In a semi-lubricated state, I was chatting with a chef friend of mine about the price of bacon. It has recently hit an all-time high. I was complaining about how inconsistent and curly my bacon had become. He told me that the bacon I was getting had been frozen and was probably part of a pork belly future.
I had heard of this before but had no idea what it was, other than that band of the same name. He went on to explain to me that pork belly futures are a bet against the future price of pork bellies.
For example, a company buys 10 bellies at $10 per pound. Then the market changes and the belly price is now $9 per pound. The company holding the bellies just lost $1 in inventory and market value. So to take some of the risk out of the market, a company can buy a “bet” or a pork belly contract that will help insure that they will not lose as much money on the price of the bellies. They pay about $.10 per pound to insure the belly so that when the price drops they only lose a fraction of the money. Pork belly futures as a financial instrument came out of the Chicago Mercantile Exchange in 1961.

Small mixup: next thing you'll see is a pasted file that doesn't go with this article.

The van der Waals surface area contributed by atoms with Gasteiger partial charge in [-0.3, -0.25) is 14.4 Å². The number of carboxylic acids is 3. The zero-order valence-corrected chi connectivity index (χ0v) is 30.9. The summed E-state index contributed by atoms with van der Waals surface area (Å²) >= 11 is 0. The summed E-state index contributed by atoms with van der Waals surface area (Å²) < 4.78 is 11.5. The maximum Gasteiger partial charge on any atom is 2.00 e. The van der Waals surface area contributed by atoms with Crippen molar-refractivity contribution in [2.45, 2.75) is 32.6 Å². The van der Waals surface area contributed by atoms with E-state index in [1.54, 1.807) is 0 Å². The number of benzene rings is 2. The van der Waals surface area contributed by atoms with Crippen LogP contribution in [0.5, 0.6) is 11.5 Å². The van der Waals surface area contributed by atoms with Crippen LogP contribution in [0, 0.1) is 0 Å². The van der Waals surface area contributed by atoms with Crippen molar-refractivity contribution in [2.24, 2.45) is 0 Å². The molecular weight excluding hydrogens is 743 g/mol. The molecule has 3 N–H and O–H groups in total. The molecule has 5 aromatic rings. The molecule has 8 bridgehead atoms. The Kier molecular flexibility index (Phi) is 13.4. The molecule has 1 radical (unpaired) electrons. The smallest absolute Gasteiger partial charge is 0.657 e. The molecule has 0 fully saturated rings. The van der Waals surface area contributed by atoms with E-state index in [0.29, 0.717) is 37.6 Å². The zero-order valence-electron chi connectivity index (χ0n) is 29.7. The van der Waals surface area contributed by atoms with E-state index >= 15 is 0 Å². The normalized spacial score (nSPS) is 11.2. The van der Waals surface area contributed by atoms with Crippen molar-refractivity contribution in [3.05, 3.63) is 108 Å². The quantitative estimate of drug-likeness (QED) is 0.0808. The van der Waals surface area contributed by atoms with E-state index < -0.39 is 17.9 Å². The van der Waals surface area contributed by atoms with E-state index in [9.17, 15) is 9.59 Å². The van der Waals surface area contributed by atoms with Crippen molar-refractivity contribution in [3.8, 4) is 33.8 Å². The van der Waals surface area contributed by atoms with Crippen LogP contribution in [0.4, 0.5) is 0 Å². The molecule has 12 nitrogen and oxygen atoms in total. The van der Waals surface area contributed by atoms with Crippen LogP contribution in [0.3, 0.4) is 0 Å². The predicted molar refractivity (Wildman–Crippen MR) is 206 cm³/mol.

Wait a tick … does this sound kind of like something else that you might have been hearing about? In the banking world I think the same practice is called a “credit default swaps.” So, some savvy banker thought it would be a good idea to trade homes like pork bellies. Brilliant. Those two concepts parallel each other so well.
Holy crap, I thought, bacon has caused a recession. The inventor of credit default swaps needs to find a way to win a Darwin Award.
Randy King has an MBA and still does not understand credit default swaps. Click to follow Randy on Facebook.